Janet Leigh makes an impressive debut alongside Van Johnson in this historical romance in which a farmer's daughter falls in love with a man who fought against her family in the Civil War. ...
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Janet Leigh makes an impressive debut alongside Van Johnson in this historical romance in which a farmer's daughter falls in love with a man who fought against her family in the Civil War. Into a Missouri farming community living in a state of constant tension due to conflicting pro-North and pro-South sentiments ambles ex-Union soldier Henry Carson (Van Johnson), who briefly camps out at the farm of unforgiving Confederate sympathizer Gill MacBean (Thomas Mitchell). Suspecting that Carson is up to no good, MacBean is outraged when the handsome stranger begins courting MacBean's daughter Lissy Anne (Leigh). Things come to a head dramatically when the heretofore easygoing Carson comes face to face with a band of hooded, night-riding barn burners who've been fomenting discord among the farmers.
Said on TCM that Van Johnson was responsible for her stage name. He suggested she shorten her first name to Janet; and he though that since the film they were doing was a civil war drama; lee would go well. But then he suggested she spell it Leigh. She was concerned there might a problem with confusion with Vivian Leigh; but then Van Johnson reminded her of Van Heflin. He said "there's two Van's and it hasn't hurt either of us". See more »
I'd rather have the crops rot in the ground than neighbor up with a Northerner.
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"The Romance of Rosy Ridge" surprised me a bit. While I assumed it would be a pretty good film given its cast, it turned out to be even better. It's a wonderful little film and I strongly recommend you see it.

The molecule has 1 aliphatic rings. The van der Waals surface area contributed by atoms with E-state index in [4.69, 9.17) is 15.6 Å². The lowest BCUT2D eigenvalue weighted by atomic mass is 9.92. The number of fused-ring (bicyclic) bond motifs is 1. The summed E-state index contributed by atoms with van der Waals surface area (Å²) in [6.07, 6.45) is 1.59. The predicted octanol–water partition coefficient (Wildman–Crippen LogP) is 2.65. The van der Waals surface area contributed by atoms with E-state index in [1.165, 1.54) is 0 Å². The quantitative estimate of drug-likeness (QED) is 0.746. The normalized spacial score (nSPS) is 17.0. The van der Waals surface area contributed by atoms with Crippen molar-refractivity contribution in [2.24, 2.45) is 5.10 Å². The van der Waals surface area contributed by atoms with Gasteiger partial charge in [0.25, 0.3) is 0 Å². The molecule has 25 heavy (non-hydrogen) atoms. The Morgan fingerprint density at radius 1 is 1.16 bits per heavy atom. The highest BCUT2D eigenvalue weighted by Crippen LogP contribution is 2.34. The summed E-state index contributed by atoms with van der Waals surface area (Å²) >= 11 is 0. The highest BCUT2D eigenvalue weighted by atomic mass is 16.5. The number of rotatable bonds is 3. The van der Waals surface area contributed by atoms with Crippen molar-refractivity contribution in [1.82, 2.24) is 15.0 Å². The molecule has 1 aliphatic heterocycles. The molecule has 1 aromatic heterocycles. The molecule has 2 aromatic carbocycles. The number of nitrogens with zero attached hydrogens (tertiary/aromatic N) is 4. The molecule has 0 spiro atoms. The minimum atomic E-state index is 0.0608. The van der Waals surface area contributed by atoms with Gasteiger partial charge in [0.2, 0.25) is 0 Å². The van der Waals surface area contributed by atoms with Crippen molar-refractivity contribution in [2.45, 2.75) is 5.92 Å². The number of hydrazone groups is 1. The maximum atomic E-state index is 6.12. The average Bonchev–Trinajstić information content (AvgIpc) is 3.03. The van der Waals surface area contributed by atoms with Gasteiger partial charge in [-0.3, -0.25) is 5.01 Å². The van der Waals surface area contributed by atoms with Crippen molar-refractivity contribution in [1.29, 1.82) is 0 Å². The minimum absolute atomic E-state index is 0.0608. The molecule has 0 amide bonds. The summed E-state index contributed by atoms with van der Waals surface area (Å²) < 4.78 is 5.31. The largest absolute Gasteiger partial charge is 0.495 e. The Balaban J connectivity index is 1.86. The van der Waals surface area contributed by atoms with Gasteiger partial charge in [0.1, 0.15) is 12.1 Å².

The film is set in Missouri 1965--just after the Civil War. Rosy Ridge is a sad community because it was a divided town in a border state and folks fought on both sides during the war. Because of this, there is still a lot of acrimony among the locals--with someone burning barns of the ex-Confederates. One guy, Gill MacBean (Thomas Mitchell) has vowed NEVER to have anything to do with anyone who fought for the Union.
One day, a stranger, Henry Carson (Van Johnson) wanders by the MacBean farm. While Gill isn't very friendly, the rest of the family invites the man in for dinner and soon he ends up staying for some time. Now this stranger isn't a freeloader--he works very hard around the place and he's also very likable. However, when it comes to politics, he says very little and Gill cannot figure out which side this young man might have fought for in the war. If he is a Yankee, this is a serious problem for Gill, as his daughter, Lissy (Janet Leigh--in her first film) is falling for Henry. There is MUCH more to the film than this--but frankly it's better if you just see it for yourself. Suffice to say, there isn't much not to like about this film. The acting is very nice (particular by Johnson), the script superb (offering lots of twists and a wonderful surprise ending) and it's a nice look at American history. Exceptional.
By the way, although it's not the same, you do wonder if the film was the inspiration for the "Andy Griffith Show" episode "A Stranger in Town" as there are some similarities.
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